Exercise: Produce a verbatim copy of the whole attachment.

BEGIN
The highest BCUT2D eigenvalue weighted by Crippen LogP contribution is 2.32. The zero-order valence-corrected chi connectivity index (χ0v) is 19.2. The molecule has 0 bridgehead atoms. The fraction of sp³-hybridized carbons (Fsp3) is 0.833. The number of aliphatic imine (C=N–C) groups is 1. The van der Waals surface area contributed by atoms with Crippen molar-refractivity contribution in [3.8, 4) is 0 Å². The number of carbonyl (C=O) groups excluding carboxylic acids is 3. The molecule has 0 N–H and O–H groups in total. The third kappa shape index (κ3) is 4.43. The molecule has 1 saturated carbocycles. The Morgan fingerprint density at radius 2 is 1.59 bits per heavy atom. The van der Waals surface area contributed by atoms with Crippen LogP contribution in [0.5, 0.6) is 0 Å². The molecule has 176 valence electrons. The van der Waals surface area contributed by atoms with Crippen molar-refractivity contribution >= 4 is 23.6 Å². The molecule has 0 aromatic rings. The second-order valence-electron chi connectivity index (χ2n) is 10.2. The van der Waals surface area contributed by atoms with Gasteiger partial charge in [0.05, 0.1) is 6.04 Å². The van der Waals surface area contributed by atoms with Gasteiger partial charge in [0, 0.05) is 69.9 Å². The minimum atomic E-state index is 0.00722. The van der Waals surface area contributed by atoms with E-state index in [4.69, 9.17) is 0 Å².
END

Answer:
The highest BCUT2D eigenvalue weighted by Crippen LogP contribution is 2.32. The zero-order valence-corrected chi connectivity index (χ0v) is 19.2. The molecule has 0 bridgehead atoms. The fraction of sp³-hybridized carbons (Fsp3) is 0.833. The number of aliphatic imine (C=N–C) groups is 1. The van der Waals surface area contributed by atoms with Crippen molar-refractivity contribution in [3.8, 4) is 0 Å². The number of carbonyl (C=O) groups excluding carboxylic acids is 3. The molecule has 0 N–H and O–H groups in total. The third kappa shape index (κ3) is 4.43. The molecule has 1 saturated carbocycles. The Morgan fingerprint density at radius 2 is 1.59 bits per heavy atom. The van der Waals surface area contributed by atoms with Crippen LogP contribution in [0.5, 0.6) is 0 Å². The molecule has 176 valence electrons. The van der Waals surface area contributed by atoms with Crippen molar-refractivity contribution >= 4 is 23.6 Å². The molecule has 0 aromatic rings. The second-order valence-electron chi connectivity index (χ2n) is 10.2. The van der Waals surface area contributed by atoms with Gasteiger partial charge in [0.05, 0.1) is 6.04 Å². The van der Waals surface area contributed by atoms with Gasteiger partial charge in [0, 0.05) is 69.9 Å². The minimum atomic E-state index is 0.00722. The van der Waals surface area contributed by atoms with E-state index in [4.69, 9.17) is 0 Å².